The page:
Great Plains Studies, Center for


Date of this Version

Spring 2013


Great Plains Research 23.1 (Spring 2013).


Copyright © 2013 by the Center for Great Plains Studies, University of Nebraska-Lincoln.


As one who took an early interest in the water rights of American Indian tribes (American Indian Water Rights and the Limits of Law, 1991), I found this book a welcome opportunity to get current on an enduring yet ever-changing area of western water law. In reading it, I was impressed both by what it is and what it is not.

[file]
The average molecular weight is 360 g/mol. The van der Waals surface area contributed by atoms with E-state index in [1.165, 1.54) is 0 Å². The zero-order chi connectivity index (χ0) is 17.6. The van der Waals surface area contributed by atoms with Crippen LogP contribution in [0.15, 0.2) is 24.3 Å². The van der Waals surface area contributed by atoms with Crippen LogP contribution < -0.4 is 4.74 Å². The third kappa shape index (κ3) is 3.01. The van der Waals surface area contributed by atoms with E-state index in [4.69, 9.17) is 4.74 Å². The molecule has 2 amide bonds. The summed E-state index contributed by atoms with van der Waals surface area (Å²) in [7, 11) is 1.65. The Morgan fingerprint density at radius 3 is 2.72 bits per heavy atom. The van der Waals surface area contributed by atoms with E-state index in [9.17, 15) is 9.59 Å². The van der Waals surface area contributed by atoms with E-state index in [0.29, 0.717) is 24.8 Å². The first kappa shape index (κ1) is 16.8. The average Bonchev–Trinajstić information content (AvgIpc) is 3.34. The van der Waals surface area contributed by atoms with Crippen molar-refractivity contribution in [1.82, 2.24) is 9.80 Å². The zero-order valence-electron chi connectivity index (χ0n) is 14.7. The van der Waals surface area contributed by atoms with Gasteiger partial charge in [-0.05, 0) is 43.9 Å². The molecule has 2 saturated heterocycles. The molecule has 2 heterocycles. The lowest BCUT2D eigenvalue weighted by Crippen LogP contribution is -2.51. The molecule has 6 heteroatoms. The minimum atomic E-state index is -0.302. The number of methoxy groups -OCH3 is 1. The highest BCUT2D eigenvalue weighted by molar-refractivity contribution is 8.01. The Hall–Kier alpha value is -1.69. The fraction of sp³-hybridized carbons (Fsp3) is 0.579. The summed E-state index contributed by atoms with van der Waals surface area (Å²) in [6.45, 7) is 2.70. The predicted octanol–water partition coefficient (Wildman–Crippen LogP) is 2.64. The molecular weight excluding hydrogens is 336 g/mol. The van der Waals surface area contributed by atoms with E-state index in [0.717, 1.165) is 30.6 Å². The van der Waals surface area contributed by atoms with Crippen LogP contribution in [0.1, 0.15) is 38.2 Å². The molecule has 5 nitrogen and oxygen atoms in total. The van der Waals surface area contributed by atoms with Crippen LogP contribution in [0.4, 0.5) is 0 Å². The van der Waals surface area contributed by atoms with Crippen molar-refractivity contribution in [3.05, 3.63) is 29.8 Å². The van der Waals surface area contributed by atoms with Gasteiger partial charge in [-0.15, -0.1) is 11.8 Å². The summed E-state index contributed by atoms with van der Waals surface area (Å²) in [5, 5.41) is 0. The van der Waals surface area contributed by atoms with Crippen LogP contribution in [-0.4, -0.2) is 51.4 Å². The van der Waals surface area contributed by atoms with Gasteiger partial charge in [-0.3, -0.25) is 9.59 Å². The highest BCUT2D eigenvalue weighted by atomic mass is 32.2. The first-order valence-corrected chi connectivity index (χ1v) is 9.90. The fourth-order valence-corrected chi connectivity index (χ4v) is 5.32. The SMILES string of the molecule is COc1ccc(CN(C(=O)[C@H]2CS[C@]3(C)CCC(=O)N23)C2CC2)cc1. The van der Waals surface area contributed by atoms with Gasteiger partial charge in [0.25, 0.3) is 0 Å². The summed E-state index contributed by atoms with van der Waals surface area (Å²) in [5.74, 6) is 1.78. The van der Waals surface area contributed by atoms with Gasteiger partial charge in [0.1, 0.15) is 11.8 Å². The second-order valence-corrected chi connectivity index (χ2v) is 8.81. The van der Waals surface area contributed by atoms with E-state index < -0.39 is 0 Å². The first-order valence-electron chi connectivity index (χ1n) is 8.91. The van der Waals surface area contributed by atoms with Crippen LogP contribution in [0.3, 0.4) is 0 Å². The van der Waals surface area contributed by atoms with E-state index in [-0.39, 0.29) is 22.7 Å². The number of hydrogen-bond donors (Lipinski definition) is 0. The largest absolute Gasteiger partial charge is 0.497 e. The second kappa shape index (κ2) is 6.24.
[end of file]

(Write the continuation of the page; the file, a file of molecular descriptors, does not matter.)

What It Is. This is primarily a report on the proceedings of a conference that the American Indian Law Center and the University of New Mexico's Utton Transboundary Resources Center convened on the centennial anniversary of the U.S. Supreme Court's history-making decision in Winters v. United States. In a stunning example of judge-made western federal natural resource management law, a century ago the high court reasoned that whenever the federal government set aside (reserved) lands in the public domain for some specific purpose (in this case, an American Indian reservation), it also by implication laid claim to however much unappropriated water was needed to fulfill the purposes for which the lands were reserved.